Isoflavones are important chemical components of the seeds and sprouts of chickpeas. We systematically investigated the effects of isoflavones extracted from chickpea sprouts (ICS) on the human breast cancer cell lines SKBr3 and Michigan Cancer Foundation-7 (MCF-7). 3-(4,5-dimethylthiazol-2-yl)-2,5-diphenyltetrazolium bromide assays showed that ICS (10-60 µg/mL) significantly inhibited the proliferation of both cell lines in a time-dependent and dose-dependent fashion. Wright-Giemsa staining as well as annexin V-fluorescein isothiocyanate and propidium iodide (Annexin V/PI) staining showed that ICS significantly increased cytoclasis and apoptotic body formation. Quantitative Annexin V/PI assays further showed that the number of apoptotic cells increased in a dose-dependent manner following ICS treatment. Semiquantitative reverse transcription PCR showed that ICS increased the expression of the apoptosis-promoting gene Bcl-2-associated X protein and decreased the expression of the antiapoptotic gene Bcl-2. Western blot analysis showed that treatment of SKBr3 and MCF-7 cells with ICS increased the expression of caspase 7, caspase 9, P53, and P21 in a dose-dependent manner. Flow cytometry assays using the fluorescent probe 3,3'-dihexyloxacarbocyanine iodide showed a dose-dependent decrease in mitochondrial membrane potential following ICS treatment. Treatment using ICS also induced a dose-dependent increase in reactive oxygen species production. This is the first study to demonstrate that ICS may be a chemopreventive or therapeutic agent against breast cancer.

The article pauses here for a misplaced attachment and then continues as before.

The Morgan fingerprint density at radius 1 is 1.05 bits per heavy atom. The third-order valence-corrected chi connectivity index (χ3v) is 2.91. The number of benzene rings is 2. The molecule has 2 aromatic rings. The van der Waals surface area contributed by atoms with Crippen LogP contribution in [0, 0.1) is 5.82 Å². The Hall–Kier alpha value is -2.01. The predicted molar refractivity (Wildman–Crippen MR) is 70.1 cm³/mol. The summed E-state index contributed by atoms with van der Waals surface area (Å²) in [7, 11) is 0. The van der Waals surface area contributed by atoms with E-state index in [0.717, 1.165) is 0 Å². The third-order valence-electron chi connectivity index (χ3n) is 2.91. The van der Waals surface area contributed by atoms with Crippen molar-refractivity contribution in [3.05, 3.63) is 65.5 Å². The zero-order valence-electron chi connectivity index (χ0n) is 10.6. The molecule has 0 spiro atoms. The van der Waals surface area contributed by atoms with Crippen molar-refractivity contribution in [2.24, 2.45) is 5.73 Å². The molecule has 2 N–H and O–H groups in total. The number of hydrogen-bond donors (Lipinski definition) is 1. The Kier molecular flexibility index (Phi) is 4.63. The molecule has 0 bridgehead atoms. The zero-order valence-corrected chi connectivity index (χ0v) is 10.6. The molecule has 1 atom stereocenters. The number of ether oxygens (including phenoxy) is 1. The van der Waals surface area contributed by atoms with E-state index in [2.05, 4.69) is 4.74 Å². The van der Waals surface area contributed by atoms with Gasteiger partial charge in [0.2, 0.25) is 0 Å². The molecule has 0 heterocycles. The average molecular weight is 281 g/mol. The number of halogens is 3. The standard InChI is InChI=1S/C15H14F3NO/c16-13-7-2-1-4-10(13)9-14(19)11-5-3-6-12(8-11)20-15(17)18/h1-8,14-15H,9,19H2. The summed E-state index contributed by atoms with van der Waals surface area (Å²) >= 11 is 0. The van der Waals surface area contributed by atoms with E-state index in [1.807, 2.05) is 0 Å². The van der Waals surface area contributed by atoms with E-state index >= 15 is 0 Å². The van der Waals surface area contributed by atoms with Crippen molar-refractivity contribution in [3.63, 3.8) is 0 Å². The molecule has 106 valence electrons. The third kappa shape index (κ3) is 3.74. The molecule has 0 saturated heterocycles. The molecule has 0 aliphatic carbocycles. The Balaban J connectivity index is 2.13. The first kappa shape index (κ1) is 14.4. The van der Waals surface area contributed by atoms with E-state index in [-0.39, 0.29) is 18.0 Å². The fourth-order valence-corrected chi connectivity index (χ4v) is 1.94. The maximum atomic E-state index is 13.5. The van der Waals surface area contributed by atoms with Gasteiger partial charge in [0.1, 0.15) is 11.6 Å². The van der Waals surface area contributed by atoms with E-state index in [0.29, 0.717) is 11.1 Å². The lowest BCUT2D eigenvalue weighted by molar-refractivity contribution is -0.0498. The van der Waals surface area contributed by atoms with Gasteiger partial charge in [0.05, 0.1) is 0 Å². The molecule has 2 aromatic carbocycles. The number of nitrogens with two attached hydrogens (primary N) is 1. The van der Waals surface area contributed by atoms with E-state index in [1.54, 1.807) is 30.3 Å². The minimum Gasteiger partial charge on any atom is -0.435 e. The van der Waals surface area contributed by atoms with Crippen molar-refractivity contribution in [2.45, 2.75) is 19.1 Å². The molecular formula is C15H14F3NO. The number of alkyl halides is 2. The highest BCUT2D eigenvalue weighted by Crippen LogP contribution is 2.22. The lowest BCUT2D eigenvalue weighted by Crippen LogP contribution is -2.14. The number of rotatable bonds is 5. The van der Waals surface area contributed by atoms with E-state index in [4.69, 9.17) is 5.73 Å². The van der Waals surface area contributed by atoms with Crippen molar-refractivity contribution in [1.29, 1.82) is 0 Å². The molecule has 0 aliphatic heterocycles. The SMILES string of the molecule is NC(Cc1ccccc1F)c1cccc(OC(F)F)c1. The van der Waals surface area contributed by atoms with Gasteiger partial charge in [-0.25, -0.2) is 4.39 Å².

Keywords: Cicer arietinum L. sprouts; breast cancer cells; isoflavones; mitochondria-dependent apoptosis.
Copyright © 2014 John Wiley & Sons, Ltd.